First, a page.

BLOOMINGTON, Minn. (WCCO) — After months of heated debate, you’ll now have more options to grab a ride to and from the Minneapolis-St. Paul International Airport.
On Monday, the Metropolitan Airports Commission overwhelmingly approved the new ordinance governing ride sharing.READ MORE: For Derek Chauvin's Defense Attorney Eric Nelson, It's All About Raising Doubt
Taxi companies have long resisted the unregulated competition from such ride-share operators, such as Uber and Lyft. But through much compromise, new rules will now govern ride-sharing firms.
Like all major airports around the country, MSP has been grappling with this new mode of ground transportation. Where passengers now have choices, between conventional cabs or upstart ride-shares.
For the millions of passengers who use MSP Airport, the flight is only part of their journey. It’s ground transportation that gets you to and from. And we’re in an era where you can order your wheels right from your phone.
“They can’t take the airport away from us,” Lyft driver Hatem Elboraey said.
Hatem Elboraey drives for Lyft. He’s one of many ride-share operators attracted to the new firm, who will now be regulated and licensed at MSP.
“It is what it is, know what I mean. But we have to follow the rules, that’s the bottom line,” Elboraey said.READ MORE: COVID In Minnesota: As State Reaches 2 Million With First Vaccine Dose, MDH Reports 1,784 Cases, 13 Deaths Sunday
After months of debate and public hearings, compromise rules to govern both taxis and the upstart ride-shares came up for a vote. It’s a policy that strikes a balance in the cost of fees, assuring passenger safety and licensing of all drivers.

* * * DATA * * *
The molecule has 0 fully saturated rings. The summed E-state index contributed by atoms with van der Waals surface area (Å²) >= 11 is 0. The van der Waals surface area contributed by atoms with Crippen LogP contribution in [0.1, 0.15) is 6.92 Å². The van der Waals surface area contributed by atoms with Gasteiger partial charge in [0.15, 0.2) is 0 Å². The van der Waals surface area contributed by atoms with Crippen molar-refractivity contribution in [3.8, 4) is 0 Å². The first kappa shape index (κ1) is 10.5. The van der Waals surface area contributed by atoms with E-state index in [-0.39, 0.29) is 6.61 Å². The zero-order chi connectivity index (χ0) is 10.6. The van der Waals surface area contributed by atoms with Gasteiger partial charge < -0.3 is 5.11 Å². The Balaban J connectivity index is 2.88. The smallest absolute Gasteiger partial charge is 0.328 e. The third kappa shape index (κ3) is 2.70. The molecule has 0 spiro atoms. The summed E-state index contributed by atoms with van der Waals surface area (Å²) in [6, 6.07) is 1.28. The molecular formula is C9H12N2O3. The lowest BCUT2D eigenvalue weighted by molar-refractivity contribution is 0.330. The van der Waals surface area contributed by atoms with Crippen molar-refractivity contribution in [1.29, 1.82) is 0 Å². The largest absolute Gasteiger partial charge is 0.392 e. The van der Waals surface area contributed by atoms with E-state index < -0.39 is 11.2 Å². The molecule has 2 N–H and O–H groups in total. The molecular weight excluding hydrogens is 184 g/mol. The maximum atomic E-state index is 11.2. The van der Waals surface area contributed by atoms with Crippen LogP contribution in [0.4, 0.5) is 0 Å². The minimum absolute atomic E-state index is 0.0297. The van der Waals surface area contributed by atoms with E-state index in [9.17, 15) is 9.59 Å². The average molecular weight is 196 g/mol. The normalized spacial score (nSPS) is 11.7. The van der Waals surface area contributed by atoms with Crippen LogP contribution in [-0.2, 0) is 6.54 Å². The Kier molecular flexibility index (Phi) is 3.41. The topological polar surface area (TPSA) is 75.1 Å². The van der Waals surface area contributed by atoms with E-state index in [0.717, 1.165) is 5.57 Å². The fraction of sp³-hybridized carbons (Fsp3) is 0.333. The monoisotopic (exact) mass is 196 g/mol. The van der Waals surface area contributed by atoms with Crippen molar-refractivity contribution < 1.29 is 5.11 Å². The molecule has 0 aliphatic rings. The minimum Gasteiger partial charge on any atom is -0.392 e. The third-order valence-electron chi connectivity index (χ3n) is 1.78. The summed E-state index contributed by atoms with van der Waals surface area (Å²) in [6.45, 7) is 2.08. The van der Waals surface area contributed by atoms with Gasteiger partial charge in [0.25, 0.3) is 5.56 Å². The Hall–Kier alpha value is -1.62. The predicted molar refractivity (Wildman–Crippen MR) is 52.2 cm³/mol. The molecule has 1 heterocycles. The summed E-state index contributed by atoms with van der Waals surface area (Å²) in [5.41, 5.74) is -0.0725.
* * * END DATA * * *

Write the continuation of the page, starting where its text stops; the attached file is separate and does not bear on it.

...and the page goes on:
“We want to make sure there is safety involved, that when you get in a car, Uber, Lyft or taxi, we know and they know who they are involved with,” MAC Chairman Dan Boivin said.
All drivers will undergo background checks. To be equitable, all ride share-riders will pay a $3 airport fee. Taxi drivers pay it upfront, and then recover it over the year.
A group of taxi drivers thanked the commission for a compromise they think is fair to everyone.
“At the end of the day, we got to the place where not everybody is happy with everything we have, but it’s a place where we can go forward and it provides that opportunity for all involved,” Edward Reynoso with the Teamsters Council said.
The new ordinance takes effect Jan. 1, 2017. Commissioners did say they will continue to look for tweaks and improvements to the ordinance.MORE NEWS: State Patrol: No Arrests After Racers Found In Lowry Hill Tunnel Overnight
And if you’ve already used an Uber or Lyft, the drop off and pick up area will remain the same.